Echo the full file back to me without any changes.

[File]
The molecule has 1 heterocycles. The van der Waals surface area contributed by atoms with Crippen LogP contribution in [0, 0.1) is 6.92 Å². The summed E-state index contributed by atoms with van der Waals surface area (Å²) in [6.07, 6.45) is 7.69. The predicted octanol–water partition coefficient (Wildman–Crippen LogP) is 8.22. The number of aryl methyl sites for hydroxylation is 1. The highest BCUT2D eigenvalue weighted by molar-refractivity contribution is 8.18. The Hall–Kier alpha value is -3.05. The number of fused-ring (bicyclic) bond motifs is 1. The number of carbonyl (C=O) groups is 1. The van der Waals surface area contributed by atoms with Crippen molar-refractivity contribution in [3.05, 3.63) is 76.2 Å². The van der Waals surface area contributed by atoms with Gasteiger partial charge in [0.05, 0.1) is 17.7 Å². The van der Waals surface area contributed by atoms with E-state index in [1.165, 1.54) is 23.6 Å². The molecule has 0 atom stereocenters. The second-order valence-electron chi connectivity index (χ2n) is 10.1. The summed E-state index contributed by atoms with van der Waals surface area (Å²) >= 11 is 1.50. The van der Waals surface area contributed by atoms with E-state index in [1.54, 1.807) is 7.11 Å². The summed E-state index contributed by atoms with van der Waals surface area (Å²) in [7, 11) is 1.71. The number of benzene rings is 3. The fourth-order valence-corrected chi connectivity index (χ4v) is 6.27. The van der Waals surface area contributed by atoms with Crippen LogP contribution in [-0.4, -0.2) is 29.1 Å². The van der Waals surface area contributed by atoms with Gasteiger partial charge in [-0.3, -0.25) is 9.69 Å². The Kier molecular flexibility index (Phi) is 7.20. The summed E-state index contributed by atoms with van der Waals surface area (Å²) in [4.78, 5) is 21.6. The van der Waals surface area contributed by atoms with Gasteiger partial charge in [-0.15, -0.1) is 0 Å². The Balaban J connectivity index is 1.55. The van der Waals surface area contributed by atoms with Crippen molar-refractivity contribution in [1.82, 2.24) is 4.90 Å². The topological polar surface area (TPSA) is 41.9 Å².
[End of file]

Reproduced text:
The molecule has 1 heterocycles. The van der Waals surface area contributed by atoms with Crippen LogP contribution in [0, 0.1) is 6.92 Å². The summed E-state index contributed by atoms with van der Waals surface area (Å²) in [6.07, 6.45) is 7.69. The predicted octanol–water partition coefficient (Wildman–Crippen LogP) is 8.22. The number of aryl methyl sites for hydroxylation is 1. The highest BCUT2D eigenvalue weighted by molar-refractivity contribution is 8.18. The Hall–Kier alpha value is -3.05. The number of fused-ring (bicyclic) bond motifs is 1. The number of carbonyl (C=O) groups is 1. The van der Waals surface area contributed by atoms with Crippen molar-refractivity contribution in [3.05, 3.63) is 76.2 Å². The van der Waals surface area contributed by atoms with Gasteiger partial charge in [0.05, 0.1) is 17.7 Å². The van der Waals surface area contributed by atoms with E-state index in [1.165, 1.54) is 23.6 Å². The molecule has 0 atom stereocenters. The second-order valence-electron chi connectivity index (χ2n) is 10.1. The summed E-state index contributed by atoms with van der Waals surface area (Å²) >= 11 is 1.50. The van der Waals surface area contributed by atoms with E-state index in [1.54, 1.807) is 7.11 Å². The summed E-state index contributed by atoms with van der Waals surface area (Å²) in [7, 11) is 1.71. The number of benzene rings is 3. The fourth-order valence-corrected chi connectivity index (χ4v) is 6.27. The van der Waals surface area contributed by atoms with Crippen LogP contribution in [-0.4, -0.2) is 29.1 Å². The van der Waals surface area contributed by atoms with Gasteiger partial charge in [-0.3, -0.25) is 9.69 Å². The Kier molecular flexibility index (Phi) is 7.20. The summed E-state index contributed by atoms with van der Waals surface area (Å²) in [4.78, 5) is 21.6. The van der Waals surface area contributed by atoms with Gasteiger partial charge in [-0.15, -0.1) is 0 Å². The Balaban J connectivity index is 1.55. The van der Waals surface area contributed by atoms with Crippen molar-refractivity contribution in [1.82, 2.24) is 4.90 Å². The topological polar surface area (TPSA) is 41.9 Å².